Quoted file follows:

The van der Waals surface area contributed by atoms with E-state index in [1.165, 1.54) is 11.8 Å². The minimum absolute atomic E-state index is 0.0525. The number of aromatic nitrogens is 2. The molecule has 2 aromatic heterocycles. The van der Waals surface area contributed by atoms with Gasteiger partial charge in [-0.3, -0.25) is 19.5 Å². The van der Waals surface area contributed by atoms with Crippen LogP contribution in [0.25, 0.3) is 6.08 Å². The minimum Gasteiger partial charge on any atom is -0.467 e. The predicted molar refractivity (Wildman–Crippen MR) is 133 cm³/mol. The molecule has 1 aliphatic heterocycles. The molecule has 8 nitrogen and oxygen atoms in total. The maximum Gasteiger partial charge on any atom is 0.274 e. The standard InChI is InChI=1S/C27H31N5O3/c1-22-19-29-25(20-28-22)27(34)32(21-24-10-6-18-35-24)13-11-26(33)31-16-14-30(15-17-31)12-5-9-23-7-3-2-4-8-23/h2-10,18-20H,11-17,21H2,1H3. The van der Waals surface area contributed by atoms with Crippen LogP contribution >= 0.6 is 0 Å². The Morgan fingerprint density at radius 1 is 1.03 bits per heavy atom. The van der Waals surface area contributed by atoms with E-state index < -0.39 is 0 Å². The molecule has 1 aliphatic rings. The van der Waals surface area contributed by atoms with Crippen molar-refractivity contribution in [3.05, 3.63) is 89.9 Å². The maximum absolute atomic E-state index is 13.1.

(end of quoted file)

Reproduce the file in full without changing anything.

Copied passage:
The van der Waals surface area contributed by atoms with E-state index in [1.165, 1.54) is 11.8 Å². The minimum absolute atomic E-state index is 0.0525. The number of aromatic nitrogens is 2. The molecule has 2 aromatic heterocycles. The van der Waals surface area contributed by atoms with Gasteiger partial charge in [-0.3, -0.25) is 19.5 Å². The van der Waals surface area contributed by atoms with Crippen LogP contribution in [0.25, 0.3) is 6.08 Å². The minimum Gasteiger partial charge on any atom is -0.467 e. The predicted molar refractivity (Wildman–Crippen MR) is 133 cm³/mol. The molecule has 1 aliphatic heterocycles. The molecule has 8 nitrogen and oxygen atoms in total. The maximum Gasteiger partial charge on any atom is 0.274 e. The standard InChI is InChI=1S/C27H31N5O3/c1-22-19-29-25(20-28-22)27(34)32(21-24-10-6-18-35-24)13-11-26(33)31-16-14-30(15-17-31)12-5-9-23-7-3-2-4-8-23/h2-10,18-20H,11-17,21H2,1H3. The van der Waals surface area contributed by atoms with Crippen LogP contribution >= 0.6 is 0 Å². The Morgan fingerprint density at radius 1 is 1.03 bits per heavy atom. The van der Waals surface area contributed by atoms with E-state index < -0.39 is 0 Å². The molecule has 1 aliphatic rings. The van der Waals surface area contributed by atoms with Crippen molar-refractivity contribution in [3.05, 3.63) is 89.9 Å². The maximum absolute atomic E-state index is 13.1.